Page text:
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United States Department of Agriculture

Agricultural Research Service

Research Project: Improvement & Maintenance of Flavor & Shelf-Life, Functional Characteristics & Biochem/Bioactive Process, & Use of Genetic/Genomic Resource

Location: Market Quality and Handling Research

Title: Density and Refractive Index Measurements of Peanut Oil to Determine Oleic and Linoleic Acid Content

Authors
item Davis, Jack
item Price, Kristin
item Dean, Lisa
item Sanders, Timothy

Submitted to: Journal of the American Oil Chemists' Society
Publication Type: Peer Reviewed Journal
Publication Acceptance Date: September 25, 2012
Publication Date: November 4, 2012
Citation: Davis, J.P., Price, K.M., Dean, L.L., Sanders, T.H. 2012. Density and Refractive Index Measurements of Peanut Oil to Determine Oleic and Linoleic Acid Content. Journal of the American Oil Chemists' Society. 90:199-206.

Interpretive Summary: Peanut seed are approximately 50% oil of which > 80% is either oleic or linoleic acid. The oleic/linoleic acid (O/L) ratio largely influences oxidative stability and hence peanut shelf life. Traditional peanut seed have O/L ratios near 2.5; however, many new cultivars are “high oleic” with O/L ratios = 9. During peanut seed handling, contamination of high oleic seed with normal oleic seed is common, and an industry recognized, problem. A cost effective method to rapidly differentiate peanut seed based on O/L ratio is needed across multiple segments of the peanut industry, and in the current study, measurements of oil density and oil refractive index (RI) were evaluated for this potential. Both methods showed excellent potential at rapidly predicting the oleic and linoleic acid chemistry of peanut oil; however, sample volume requirements preclude density measurements on single seed. Both methods have the potential to provide substantial cost savings to multiple segments of the peanut industry for differentiating oleic and linoleic acid content, and information in this study better positions these novel technologies for this purpose.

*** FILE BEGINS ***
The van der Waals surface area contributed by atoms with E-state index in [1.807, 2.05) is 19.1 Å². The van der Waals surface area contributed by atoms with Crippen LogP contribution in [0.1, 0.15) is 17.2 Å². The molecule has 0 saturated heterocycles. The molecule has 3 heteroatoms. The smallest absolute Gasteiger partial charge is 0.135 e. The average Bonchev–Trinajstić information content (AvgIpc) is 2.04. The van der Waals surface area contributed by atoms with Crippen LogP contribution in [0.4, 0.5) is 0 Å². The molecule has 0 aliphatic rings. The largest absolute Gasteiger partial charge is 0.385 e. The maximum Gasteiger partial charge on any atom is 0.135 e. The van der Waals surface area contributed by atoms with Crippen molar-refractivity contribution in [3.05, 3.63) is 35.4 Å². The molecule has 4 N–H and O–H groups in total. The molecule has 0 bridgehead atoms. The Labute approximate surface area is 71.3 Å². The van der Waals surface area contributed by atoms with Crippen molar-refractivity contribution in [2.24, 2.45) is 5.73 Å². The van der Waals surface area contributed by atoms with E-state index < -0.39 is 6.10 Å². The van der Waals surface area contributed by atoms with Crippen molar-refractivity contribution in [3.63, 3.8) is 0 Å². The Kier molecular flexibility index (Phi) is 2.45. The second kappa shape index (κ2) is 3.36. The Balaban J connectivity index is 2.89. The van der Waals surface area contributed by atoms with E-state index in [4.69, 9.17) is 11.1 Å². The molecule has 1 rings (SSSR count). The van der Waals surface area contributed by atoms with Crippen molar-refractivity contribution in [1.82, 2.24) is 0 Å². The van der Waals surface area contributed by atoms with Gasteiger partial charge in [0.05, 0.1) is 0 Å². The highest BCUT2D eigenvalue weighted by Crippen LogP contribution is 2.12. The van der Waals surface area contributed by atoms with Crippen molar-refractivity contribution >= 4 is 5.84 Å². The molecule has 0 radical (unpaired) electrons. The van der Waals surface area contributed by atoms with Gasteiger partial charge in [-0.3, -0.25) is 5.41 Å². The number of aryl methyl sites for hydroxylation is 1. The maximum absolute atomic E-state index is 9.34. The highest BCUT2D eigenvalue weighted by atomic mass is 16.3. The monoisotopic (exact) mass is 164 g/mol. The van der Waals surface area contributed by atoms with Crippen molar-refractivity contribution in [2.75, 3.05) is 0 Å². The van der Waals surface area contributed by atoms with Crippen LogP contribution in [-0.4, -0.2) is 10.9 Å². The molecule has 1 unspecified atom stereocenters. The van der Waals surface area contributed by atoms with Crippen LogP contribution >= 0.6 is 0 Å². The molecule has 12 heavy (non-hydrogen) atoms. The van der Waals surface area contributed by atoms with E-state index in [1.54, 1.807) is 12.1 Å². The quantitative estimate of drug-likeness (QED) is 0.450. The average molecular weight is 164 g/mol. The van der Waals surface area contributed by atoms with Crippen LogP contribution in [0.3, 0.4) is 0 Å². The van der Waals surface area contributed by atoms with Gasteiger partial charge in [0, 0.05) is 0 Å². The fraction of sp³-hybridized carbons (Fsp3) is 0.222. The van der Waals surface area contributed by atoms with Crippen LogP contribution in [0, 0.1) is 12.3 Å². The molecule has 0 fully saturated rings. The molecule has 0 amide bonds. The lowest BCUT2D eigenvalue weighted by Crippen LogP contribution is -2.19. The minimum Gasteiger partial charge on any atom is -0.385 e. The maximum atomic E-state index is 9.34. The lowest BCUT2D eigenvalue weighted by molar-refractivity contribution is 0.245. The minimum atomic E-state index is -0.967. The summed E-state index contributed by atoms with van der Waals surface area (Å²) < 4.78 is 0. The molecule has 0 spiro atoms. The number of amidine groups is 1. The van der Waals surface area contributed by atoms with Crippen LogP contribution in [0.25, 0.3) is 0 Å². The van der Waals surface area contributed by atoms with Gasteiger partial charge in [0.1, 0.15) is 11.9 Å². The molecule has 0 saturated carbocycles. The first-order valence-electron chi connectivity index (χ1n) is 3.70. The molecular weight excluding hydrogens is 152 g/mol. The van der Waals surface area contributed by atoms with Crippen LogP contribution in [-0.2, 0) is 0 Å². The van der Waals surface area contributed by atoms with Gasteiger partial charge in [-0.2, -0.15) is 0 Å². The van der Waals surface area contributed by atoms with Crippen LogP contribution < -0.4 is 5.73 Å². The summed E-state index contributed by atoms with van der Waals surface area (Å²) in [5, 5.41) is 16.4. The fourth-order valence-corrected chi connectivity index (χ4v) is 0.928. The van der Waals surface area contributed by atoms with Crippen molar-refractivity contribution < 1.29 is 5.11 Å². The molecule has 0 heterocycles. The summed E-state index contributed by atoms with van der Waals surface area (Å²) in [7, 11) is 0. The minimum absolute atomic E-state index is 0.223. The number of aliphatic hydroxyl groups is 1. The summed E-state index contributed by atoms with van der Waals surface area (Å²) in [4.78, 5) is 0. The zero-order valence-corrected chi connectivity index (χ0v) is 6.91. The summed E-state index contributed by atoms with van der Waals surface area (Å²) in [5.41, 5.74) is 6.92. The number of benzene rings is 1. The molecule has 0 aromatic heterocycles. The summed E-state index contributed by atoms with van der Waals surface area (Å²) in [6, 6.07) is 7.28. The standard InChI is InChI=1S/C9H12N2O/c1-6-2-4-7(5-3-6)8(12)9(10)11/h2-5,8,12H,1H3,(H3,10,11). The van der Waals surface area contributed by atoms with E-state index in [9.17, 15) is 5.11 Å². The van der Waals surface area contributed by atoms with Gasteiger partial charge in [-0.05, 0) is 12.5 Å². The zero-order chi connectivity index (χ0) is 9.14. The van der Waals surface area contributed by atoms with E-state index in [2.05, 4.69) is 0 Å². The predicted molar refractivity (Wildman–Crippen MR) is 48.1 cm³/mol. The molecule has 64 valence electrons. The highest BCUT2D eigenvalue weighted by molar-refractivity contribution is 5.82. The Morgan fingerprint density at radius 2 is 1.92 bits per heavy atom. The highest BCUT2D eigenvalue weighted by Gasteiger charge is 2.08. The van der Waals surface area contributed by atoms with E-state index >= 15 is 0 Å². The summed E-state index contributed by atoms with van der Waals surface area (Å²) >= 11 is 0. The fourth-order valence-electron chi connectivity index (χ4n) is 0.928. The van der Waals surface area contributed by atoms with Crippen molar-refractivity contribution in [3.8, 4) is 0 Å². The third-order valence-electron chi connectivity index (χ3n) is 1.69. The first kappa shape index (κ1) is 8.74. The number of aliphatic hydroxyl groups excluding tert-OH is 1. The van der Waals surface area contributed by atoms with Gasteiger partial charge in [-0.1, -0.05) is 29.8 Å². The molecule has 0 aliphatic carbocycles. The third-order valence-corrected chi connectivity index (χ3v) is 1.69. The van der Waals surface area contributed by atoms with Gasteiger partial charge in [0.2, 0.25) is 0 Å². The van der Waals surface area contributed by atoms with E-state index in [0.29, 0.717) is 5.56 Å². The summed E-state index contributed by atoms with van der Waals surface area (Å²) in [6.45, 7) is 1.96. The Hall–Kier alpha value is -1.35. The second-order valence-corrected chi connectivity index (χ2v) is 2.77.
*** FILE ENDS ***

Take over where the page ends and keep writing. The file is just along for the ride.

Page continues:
Technical Abstract: Peanut seed are approximately 50% oil of which > 80% is either oleic or linoleic acid. The oleic/linoleic acid (O/L) ratio largely influences oxidative stability and hence peanut shelf life. Traditional peanut seed have O/L ratios near 2.5; however, many new cultivars are “high oleic” with O/L ratios = 9. During peanut seed handling, contamination with normal oleic seed may occur. A cost effective method to rapidly differentiate peanut seed based on O/L ratio is needed across multiple segments of the industry, and measurements of oil density and oil refractive index (RI) were evaluated for this potential. Fatty acid profiles of samples from normal and high oleic seed lots, and blends of these oils, were determined by traditional gas chromatography analysis and this data compared to corresponding oil density and RI measurements. Oleic acid content, linoleic acid content, density and RI were all highly linearly (R2 >0.98) correlated for oil blends. Selected density or RI values can be used to predict if a sample had an O/L = 9. Both measurements have excellent potential at rapidly predicting oleic and linoleic acid chemistry of peanut oil; however, sample volume requirements preclude density measurements on single seed.

Last Modified: 11/23/2014